For the second in our series of talks, Thelma Adams, USA Today’s Susan Wloszczyna talk about Best Actor.
Since our talk, I’ve seen Moneyball. Best Actor is boiling down to a few strong performances out a large group of actors this year. Brad Pitt is going to be a force to be reckoned with I have a feeling: sometimes these things just happen and it’s nothing to do with anything but a kind of organic eruption of buzz and good will. This happened for Sandra Bullock and The Blind Side and, depending on box office and final review tallys from New York and LA, could happen with Mr. Pitt. Again, I have to kind of eat crow because Scott Feinberg (now with the Hollywood Reporter) and Jeff Wells both said so and I fought them on it. At any rate, the more people say about it now the less of a chance it has to happen. So, one tries not to overhype. Nonetheless, here is sampling of our talk.
Tom Hardy? Gerard Butler? Head on over to Thelmadams.com to read up.
[Update: 7 scores of 100. 89 overall average.]
For those of you keeping score at home (you know who you are) Moneyball has so far collected 4 perfect scores of 100 on Metacritic, and only one naysayer (Slate) giving it anything less than a 70.
That’s 20 green lights and dim one yellow note of caution. With a current average of 86, this puts Moneyball one point below Deathly Hallows (at 87) as the best reviewed American film of the year thus far. Tree of Life and Meek’s Cutoff tying for 3rd with 85.
Still a little over a dozen critics yet to weigh in before the number settles at its final level, but Scott Rudin and Bennett Miller must be feeling pretty good right about now.
Stu Van Airsdale has put up his Oscar Index and I was surprised to find he put Michael Fassbender for Shame first when many aren’t even predicting him to be nominated. He also has Meryl Streep in first place, followed by Glenn Close and Viola Davis (doesn’t he read Awards Daily?).
For supporting actress he has Octavia Spencer for The Help. But he’s also put Melissa McCarthy from Bridesmaids in the running. That’s a good call.
He’s got Christopher Plummer in the lead for Supporting Actor followed by Albert Brooks.
But I’m still stuck back on Michael Fassbender in the frontrunner’s spot. That be some crazy shit right there, not that I’m complaining – I love outside-the-box thinking.
My frontrunners would be (only by what’s been, not by what’s coming)
Best Picture: Moneyball vs. The Descendants
Best Actor: Brad Pitt vs. George Clooney vs. Jean Dujardin vs. Leonardo Dicaprio vs. Michael Fassbender vs. Gary Oldman (tight ass race)
Best Actress: Viola Davis, followed by Streep vs. Close. Have a funny feeling about Rooney Mara
Best Supporting Actor: Plummer vs. Brooks
Best Supporting Actress: Spencer vs. Redgrave
But it’s early yet. Movieline’s Oscar Index is here.
Something tells me the Meryl Streep fans — and they be many — will head on over and wrap their arms around Stu. Me, I don’t quite have faith that this will finally be the role to pull Meryl Streep through to her third Oscar win. It’s certainly possible but it’s going to have be better than her best work, or close to. She turns in so many great performances it’s hard to single out just one.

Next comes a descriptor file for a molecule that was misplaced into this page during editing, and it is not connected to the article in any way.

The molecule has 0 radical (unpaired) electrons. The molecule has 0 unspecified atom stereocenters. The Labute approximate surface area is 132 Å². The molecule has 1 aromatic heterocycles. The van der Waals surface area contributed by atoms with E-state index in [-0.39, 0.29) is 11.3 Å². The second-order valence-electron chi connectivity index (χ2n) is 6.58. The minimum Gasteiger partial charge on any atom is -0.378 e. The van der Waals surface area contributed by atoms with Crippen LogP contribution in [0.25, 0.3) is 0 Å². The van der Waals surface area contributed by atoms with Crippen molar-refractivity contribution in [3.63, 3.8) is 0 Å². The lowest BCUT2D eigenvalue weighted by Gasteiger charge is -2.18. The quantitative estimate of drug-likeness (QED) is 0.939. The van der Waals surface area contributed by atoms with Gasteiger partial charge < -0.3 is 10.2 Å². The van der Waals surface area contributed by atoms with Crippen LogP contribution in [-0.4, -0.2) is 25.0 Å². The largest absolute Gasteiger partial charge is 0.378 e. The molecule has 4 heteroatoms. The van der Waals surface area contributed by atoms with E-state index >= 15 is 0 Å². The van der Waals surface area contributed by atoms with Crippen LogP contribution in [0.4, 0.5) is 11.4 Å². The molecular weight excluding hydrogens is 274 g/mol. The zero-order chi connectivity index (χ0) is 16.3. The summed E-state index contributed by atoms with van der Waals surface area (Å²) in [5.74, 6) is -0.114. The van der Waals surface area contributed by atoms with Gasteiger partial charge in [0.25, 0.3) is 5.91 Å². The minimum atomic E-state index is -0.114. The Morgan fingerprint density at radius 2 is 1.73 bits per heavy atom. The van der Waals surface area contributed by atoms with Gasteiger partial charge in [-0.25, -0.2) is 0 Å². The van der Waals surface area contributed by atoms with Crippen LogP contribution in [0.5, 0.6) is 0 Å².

I’ve been trying to write all morning about the second episode of FX’s Fargo which aired last night, but it’s like pulling teeth. I went into the first episode with a deep skepticism based on my unconditional love of Joel and Ethan Coen’s film. After a shaky start, I thought the whole thing went pretty well and, on balance, showed enough promise to look forward to future episodes. At the very least, the developments in the episode seemed to suggest showrunner Noah Hawley ...
Good news for people who don’t subscribe to HBO, but bad news for Netflix. Beginning May 21, Amazon Prime will start streaming a pant load of HBO shows, movies and specials. Every episode of The Sopranos, The Wire, Deadwood, Rome and Six Feet Under, Eastbound & Down, Enlightened, Flight of the Concords and Oz; selected seasons of current shows Boardwalk Empire, Treme and True Blood; HBO minis Angels in America, Band of Brothers, John Adams, The Pacific and Parade’s End; many HBO...
Right? I mean, right? That was the year to beat all others. We try to go there and talk about the individual films probably spending the most amount of time on Brokeback but 2005 overall turned out to be a great year for film with History of Violence, The Constant Gardener, Walk the Line all just missing Best Picture, though they might have gotten in if there were more than five. Have a listen! ...
Million Dollar Baby takes down Sideways and The Aviator. Probably the only film that really resonates from this year was Eternal Sunshine of the Spotless Mind, which just gets better with each viewing, as does Sideways. Okay, fine, so do the Aviator and Million Dollar Baby. Ultimately it was not the best year for film but not bad overall. Have a listen....